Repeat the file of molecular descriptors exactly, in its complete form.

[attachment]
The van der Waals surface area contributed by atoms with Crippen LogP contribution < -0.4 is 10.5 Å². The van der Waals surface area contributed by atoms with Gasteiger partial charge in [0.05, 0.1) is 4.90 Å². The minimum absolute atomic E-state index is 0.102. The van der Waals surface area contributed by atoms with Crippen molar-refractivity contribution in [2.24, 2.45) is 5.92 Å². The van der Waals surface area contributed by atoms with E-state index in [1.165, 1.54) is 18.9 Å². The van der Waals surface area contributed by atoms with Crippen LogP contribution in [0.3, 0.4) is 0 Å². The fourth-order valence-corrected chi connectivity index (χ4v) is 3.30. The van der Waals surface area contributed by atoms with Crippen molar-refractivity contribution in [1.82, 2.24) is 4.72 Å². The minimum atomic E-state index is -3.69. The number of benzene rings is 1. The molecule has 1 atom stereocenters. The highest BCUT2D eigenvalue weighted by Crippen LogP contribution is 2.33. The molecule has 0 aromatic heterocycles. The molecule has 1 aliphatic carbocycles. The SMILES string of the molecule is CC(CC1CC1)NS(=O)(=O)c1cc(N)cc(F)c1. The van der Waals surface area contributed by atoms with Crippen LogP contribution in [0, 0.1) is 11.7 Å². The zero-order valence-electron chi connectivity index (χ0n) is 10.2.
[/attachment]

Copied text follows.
The van der Waals surface area contributed by atoms with Crippen LogP contribution < -0.4 is 10.5 Å². The van der Waals surface area contributed by atoms with Gasteiger partial charge in [0.05, 0.1) is 4.90 Å². The minimum absolute atomic E-state index is 0.102. The van der Waals surface area contributed by atoms with Crippen molar-refractivity contribution in [2.24, 2.45) is 5.92 Å². The van der Waals surface area contributed by atoms with E-state index in [1.165, 1.54) is 18.9 Å². The van der Waals surface area contributed by atoms with Crippen LogP contribution in [0.3, 0.4) is 0 Å². The fourth-order valence-corrected chi connectivity index (χ4v) is 3.30. The van der Waals surface area contributed by atoms with Crippen molar-refractivity contribution in [1.82, 2.24) is 4.72 Å². The minimum atomic E-state index is -3.69. The number of benzene rings is 1. The molecule has 1 atom stereocenters. The highest BCUT2D eigenvalue weighted by Crippen LogP contribution is 2.33. The molecule has 0 aromatic heterocycles. The molecule has 1 aliphatic carbocycles. The SMILES string of the molecule is CC(CC1CC1)NS(=O)(=O)c1cc(N)cc(F)c1. The van der Waals surface area contributed by atoms with Crippen LogP contribution in [0, 0.1) is 11.7 Å². The zero-order valence-electron chi connectivity index (χ0n) is 10.2.